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3.1 Design Tokens and Principles

In this chapter, you’ll learn about the first steps you can take to create a design system. Before that, however, there are two concepts you need to be aware of: design tokens and design principles.

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3.1 Design Tokens and Principles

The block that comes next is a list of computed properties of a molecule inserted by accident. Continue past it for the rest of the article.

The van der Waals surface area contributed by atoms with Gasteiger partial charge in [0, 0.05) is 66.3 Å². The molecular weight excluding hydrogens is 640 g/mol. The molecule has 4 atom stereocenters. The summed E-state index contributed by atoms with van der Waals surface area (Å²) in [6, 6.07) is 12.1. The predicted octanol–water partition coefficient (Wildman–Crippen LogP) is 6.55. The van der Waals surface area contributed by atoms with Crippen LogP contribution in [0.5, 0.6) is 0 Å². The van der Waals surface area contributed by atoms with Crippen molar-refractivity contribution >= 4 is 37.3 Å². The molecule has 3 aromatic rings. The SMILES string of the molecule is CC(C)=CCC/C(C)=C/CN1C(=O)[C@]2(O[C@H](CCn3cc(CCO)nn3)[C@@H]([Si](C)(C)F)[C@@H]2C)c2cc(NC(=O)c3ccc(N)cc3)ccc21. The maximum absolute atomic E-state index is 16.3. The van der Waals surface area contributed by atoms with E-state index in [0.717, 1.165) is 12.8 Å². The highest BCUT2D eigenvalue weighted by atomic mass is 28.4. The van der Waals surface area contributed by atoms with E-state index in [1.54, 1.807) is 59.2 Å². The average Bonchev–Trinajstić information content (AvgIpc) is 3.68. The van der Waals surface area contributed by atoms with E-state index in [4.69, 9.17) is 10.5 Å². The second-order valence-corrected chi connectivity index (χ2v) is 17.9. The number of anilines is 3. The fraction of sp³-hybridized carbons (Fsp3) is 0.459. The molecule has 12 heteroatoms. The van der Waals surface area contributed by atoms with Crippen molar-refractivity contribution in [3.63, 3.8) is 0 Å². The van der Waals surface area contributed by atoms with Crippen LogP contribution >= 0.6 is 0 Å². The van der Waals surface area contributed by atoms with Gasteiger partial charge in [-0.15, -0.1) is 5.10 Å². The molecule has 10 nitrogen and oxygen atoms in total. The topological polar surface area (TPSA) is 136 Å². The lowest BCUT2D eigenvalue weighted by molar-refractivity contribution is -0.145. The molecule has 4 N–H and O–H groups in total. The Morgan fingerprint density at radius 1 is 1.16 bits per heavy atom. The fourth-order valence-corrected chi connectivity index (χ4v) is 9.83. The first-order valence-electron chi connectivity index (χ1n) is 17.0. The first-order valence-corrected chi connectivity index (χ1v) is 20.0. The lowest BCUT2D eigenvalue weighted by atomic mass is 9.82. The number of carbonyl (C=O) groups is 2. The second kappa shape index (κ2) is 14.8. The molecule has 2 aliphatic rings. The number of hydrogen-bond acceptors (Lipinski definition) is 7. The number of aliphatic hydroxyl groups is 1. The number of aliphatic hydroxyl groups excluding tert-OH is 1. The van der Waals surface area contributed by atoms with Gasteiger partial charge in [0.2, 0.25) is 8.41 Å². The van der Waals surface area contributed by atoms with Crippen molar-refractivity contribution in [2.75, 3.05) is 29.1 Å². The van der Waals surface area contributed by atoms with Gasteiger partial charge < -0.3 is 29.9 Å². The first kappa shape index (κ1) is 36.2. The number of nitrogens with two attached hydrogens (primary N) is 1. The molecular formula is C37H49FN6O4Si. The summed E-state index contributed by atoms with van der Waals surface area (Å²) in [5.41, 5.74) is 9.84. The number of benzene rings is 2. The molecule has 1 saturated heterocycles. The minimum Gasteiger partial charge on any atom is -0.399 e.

Welcome to lesson number four. In this chapter, you'll learn about the first steps you need to take to create a Design System. But before that, there are two concepts you need to be aware of, Design Tokens and Design Principles. Design tokens are elements we use to store design-related variables, for example, a color value, a font family or the value for an animation or a shadow. Actually, the lighting design system by Salesforce, gives us a great definition for these design tokens. It says design tokens are the visual design atoms of the design system. Specifically, they are named entities that store visual design attributes. We use them in place of hard-coded values in order to maintain a scalable and consistent visual system for UI development. Now, if we open that system, we can take a look at the design tokens they're using. They're categorized right here on the right, under colors, background color, text color, fonts opacity, and so on, and so forth. And if we go to font size, we can see that a token is for example, font size 1. It has a short description, it gives you an example, and you can see its properties here. Font size 2, 3, 4, 5 and so on. If we go to spacing we can find spacing large, spacing medium, spacing none. So, instead of using these hard coded values, they're using tokens because in the future, instead of changing one value in 20 different places, all they have to do is change this value in one place. So change the value of the token. Now there are two things I want you to notice about these tokens. Number one, they have meaningful names, they're very descriptive. So this color is called brand accessible. And it tells you what it's for dark variant of brand that is accessible with white. What else? Brand contrast, brand dark, brand header, brand header contrast. So, they're very descriptive with their token names, so that people know exactly what to use them for. That's really, really good. And also, I want you to notice that these options are varied across scales. We saw that here under spacing, we have spacing large, medium, none, small. X large X small, XX large and so on. So they kind of built the system with responsive web design in mind. And when it comes to using different spacing values for different breakpoints, well, it's really easy to reach out for one of these tokens. Now, should you make every single value into a token. No, absolutely not. That's a mistake. You should only consider using tokens on values that are repeating themselves in multiple places. So if you have, for example a border of color that you apply to a lot of different elements, then sure here is a token. But if you're just using a color in one place, don't bother, just use the hard coded value and that's it. Now how you store these values is really up to you, it depends on how you code. The easiest method would be variables for SAS lists or whatever pre processor you're using. Or, if you want a more universally approachable solution, you could use JSON. That's a format that was built specifically for this type of data. And if you're going to use JSON, you make sure that your data is cross platform, which is fantastic. So, if you wanna read more about the design tokens, I've actually included some links in the lesson notes, so go ahead and check those out. Now, let's talk about design principles. These are concepts, they're guidelines that you need to follow. To explain it better, I'm gonna show you a quote from Luke Wroblewski. It says, design principles are the guiding light for any software application. They define and communicate the key characteristics of a product to a wide variety of stakeholders, including clients, colleagues and team members. Design principles articulate the fundamental goals that all decisions can be measured against, and thereby keep the piece of a project moving towards an integrated whole. Now to better explain what a principle is, I'm gonna show you some examples. There are a couple of websites. This is one of them, principles.design. And here if you go to examples, you can filter by the category. Let's go to software. And let's go to HTML design principles. Here, you can see that a compatibility is one principle and you get a description here. Utility. Universal access. Let's go to front end principles. Avoid too much variation. Keep performance in mind. This is a great principle. I think everyone should follow this. Understand source order. Let content determine breakpoints, right? So when you're doing responsive web design, this is a great concept to keep in mind at all times, maintain consistency. So go ahead and check out these principles, there's also another website called design principles ftw.com. That also shows you a bunch of design principles, and you can grab any of these, and use it in your own system. That's totally fine. So in this lesson, you've learned about design tokens and design principles. These are two concepts you should always keep in mind before building a design system. Now, what is the next step? How do you actually build a design system? Well, let's think about it this way, what are the building blocks of any design language. We'll it's color spacing and typography. That's where you should start. And we'll explore this aspect in more detail in the next lesson.

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